• Tenley Lozano

Glacier Trek to Donoho Lakes: Day 3, June 18, 2019

Updated: Oct 1, 2019

Day 3 of 5 in Wrangell-St. Elias National Park, land of the Ahtna people. It's time for a rest day! We keep our base camp by a meltwater lake and have the day to ourselves. Elu and I decide to take short hike up a ridge line with just snacks, water, and bear spray. We enjoy some epic views of the Gates Glacier and Kennicott Glacier. All photos by Tenley Lozano unless otherwise noted in the caption.


Cold rain patters on our tent's nylon rain cover through the night and Elu is a ball of warmth cozied up to my side. In the quiet stillness of late morning, she hears me stirring and lays her head directly in my lap, staring at me with expectant eyes and her alert ears. She's silently asking for chin scritches and belly rubs. If I don't comply, she'll raise a paw and lay it on my arm or chest until I wake up enough to give her some cuddles. I sit up and start rubbing Elu's belly as I stretch my neck. This is our daily morning routine and the twenty to thirty minutes of stretching and snuggles puts us both in a good mood.


Elu and I emerge from our tent to overcast skies and chilly but gentle katabatic winds coming off of the two glaciers positioned above our campsite. I put Elu's red raincoat over her down Groundbird Gear sleeping quilt and we step out of the tent to wrangle up some breakfast kibble. The rest of the group is still tucked into their tents, so we walk around exploring and wait for the sun to rise over the side of Donoho Peak to hopefully burn off some of the cloud cover and warm us up.

Elu bundled up in front of a meltwater lake, Donoho Peak above her in the clouds.

It's peaceful walking around the little lake, and Elu enjoys our rambling walk. I always let her have a "sniffing walk" each morning and every afternoon, so she gets time to just be a regular dog for a bit in between her service dog duties. When she's on duty, Elu has to focus on me and she's not allowed to be distracted by interesting smells or tracking other animals. The service dog rules are a lot more flexible in the backcountry, but I still rely on her to lead me safely along a route when I get vertigo hiking on uneven ground, or when I'm dizzy and nauseous from headaches and nerve pain.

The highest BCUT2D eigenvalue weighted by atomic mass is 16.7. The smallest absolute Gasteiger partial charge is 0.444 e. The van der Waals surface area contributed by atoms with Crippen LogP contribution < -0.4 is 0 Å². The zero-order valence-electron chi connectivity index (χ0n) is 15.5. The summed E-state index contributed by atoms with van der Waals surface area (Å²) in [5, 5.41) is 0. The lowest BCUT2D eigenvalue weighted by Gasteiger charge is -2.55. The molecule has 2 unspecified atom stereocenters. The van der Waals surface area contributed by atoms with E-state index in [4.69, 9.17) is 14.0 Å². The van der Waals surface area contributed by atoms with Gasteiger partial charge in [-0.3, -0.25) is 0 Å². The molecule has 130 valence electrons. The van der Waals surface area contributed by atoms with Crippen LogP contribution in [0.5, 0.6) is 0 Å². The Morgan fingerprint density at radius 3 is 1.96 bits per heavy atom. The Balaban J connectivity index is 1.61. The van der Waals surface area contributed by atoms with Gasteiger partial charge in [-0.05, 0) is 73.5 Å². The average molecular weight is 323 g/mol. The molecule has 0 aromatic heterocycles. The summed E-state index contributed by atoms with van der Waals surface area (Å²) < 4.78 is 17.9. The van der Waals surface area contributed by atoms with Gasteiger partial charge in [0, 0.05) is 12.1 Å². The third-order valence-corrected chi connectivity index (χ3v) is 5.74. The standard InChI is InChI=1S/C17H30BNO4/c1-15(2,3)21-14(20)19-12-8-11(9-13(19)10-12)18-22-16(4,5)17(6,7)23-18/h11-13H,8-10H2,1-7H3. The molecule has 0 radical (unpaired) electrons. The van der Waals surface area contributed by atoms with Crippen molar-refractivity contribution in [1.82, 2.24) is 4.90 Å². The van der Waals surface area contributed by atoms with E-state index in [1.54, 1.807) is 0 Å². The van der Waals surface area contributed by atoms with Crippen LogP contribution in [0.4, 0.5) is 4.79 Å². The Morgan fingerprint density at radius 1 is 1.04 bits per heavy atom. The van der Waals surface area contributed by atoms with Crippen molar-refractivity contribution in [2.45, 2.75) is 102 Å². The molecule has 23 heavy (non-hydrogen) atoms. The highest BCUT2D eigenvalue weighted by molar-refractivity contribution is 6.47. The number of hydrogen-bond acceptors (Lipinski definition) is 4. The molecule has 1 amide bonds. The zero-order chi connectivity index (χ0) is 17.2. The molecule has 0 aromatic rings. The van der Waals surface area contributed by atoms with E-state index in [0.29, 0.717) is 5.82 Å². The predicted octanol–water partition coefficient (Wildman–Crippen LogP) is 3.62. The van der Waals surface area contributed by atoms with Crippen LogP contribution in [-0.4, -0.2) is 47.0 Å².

Our campsite and cook area seen from the other side of the lake, looking north-west.

We watch the wind send ripples over the surface of the lake, and Elu starts to wade out a couple steps then stops to drink from the cold water. Small particles of glacial silt, also called glacial flour or milk, are suspended in the water, which makes it this lovely light blue color. Sometimes the lake looks turquoise in the sunshine, or a deeper blue and even green when clouds are overhead or the angle shows the reflection from Donoho Peak.

Glacial silt and meltwater at the edge of the small lake.

One by one, the rest of the group gets up and joins us by the cooking tarp, hungry for breakfast. Mat cooks us coffee first and we start to discuss plans for the day.

Mat getting water for coffee straight from glacial meltwater lake with Elu supervising.

We'll be camping in this spot for one more night, so we're free to day hike nearby or just lounge at camp. Gabby and Brett want to take the day to rest and recover. I'm looking forward to exploring the nearby area and getting a better view of the two glaciers just over the hill from our campsite.

Gabby and Elu becoming best friends through belly rubs.